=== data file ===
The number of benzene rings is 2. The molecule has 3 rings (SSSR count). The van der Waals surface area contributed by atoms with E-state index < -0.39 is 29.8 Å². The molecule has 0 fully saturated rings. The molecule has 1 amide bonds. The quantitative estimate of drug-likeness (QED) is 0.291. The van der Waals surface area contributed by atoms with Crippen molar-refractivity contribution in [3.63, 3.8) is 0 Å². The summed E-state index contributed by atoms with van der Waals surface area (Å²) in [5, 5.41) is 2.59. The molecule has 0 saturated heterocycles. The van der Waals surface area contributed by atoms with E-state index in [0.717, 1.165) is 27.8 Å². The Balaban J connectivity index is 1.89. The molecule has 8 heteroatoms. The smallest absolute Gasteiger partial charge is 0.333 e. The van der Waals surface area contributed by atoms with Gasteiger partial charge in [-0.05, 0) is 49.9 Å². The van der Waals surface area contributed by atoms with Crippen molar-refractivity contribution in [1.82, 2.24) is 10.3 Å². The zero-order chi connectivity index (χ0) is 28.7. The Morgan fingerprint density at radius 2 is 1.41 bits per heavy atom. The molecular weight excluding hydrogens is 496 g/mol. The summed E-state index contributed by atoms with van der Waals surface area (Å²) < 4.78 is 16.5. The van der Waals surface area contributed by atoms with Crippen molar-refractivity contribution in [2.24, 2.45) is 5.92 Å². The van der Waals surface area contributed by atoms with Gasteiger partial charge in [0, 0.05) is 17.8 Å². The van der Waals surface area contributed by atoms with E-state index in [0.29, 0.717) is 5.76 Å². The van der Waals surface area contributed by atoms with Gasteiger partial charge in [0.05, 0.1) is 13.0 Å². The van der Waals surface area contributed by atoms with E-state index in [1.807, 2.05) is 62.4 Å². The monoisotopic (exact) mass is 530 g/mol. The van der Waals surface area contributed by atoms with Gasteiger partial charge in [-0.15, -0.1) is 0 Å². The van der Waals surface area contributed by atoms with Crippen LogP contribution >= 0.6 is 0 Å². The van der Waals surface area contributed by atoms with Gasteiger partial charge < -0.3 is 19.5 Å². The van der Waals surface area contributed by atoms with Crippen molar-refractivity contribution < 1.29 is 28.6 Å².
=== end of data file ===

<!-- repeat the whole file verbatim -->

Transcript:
The number of benzene rings is 2. The molecule has 3 rings (SSSR count). The van der Waals surface area contributed by atoms with E-state index < -0.39 is 29.8 Å². The molecule has 0 fully saturated rings. The molecule has 1 amide bonds. The quantitative estimate of drug-likeness (QED) is 0.291. The van der Waals surface area contributed by atoms with Crippen molar-refractivity contribution in [3.63, 3.8) is 0 Å². The summed E-state index contributed by atoms with van der Waals surface area (Å²) in [5, 5.41) is 2.59. The molecule has 0 saturated heterocycles. The van der Waals surface area contributed by atoms with E-state index in [0.717, 1.165) is 27.8 Å². The Balaban J connectivity index is 1.89. The molecule has 8 heteroatoms. The smallest absolute Gasteiger partial charge is 0.333 e. The van der Waals surface area contributed by atoms with Gasteiger partial charge in [-0.05, 0) is 49.9 Å². The van der Waals surface area contributed by atoms with Crippen molar-refractivity contribution in [1.82, 2.24) is 10.3 Å². The zero-order chi connectivity index (χ0) is 28.7. The Morgan fingerprint density at radius 2 is 1.41 bits per heavy atom. The molecular weight excluding hydrogens is 496 g/mol. The summed E-state index contributed by atoms with van der Waals surface area (Å²) < 4.78 is 16.5. The van der Waals surface area contributed by atoms with Crippen molar-refractivity contribution in [2.24, 2.45) is 5.92 Å². The van der Waals surface area contributed by atoms with Gasteiger partial charge in [0, 0.05) is 17.8 Å². The van der Waals surface area contributed by atoms with E-state index in [0.29, 0.717) is 5.76 Å². The van der Waals surface area contributed by atoms with Gasteiger partial charge in [0.05, 0.1) is 13.0 Å². The van der Waals surface area contributed by atoms with E-state index in [1.807, 2.05) is 62.4 Å². The monoisotopic (exact) mass is 530 g/mol. The van der Waals surface area contributed by atoms with Gasteiger partial charge in [-0.15, -0.1) is 0 Å². The van der Waals surface area contributed by atoms with Crippen LogP contribution >= 0.6 is 0 Å². The van der Waals surface area contributed by atoms with Gasteiger partial charge < -0.3 is 19.5 Å². The van der Waals surface area contributed by atoms with Crippen molar-refractivity contribution < 1.29 is 28.6 Å².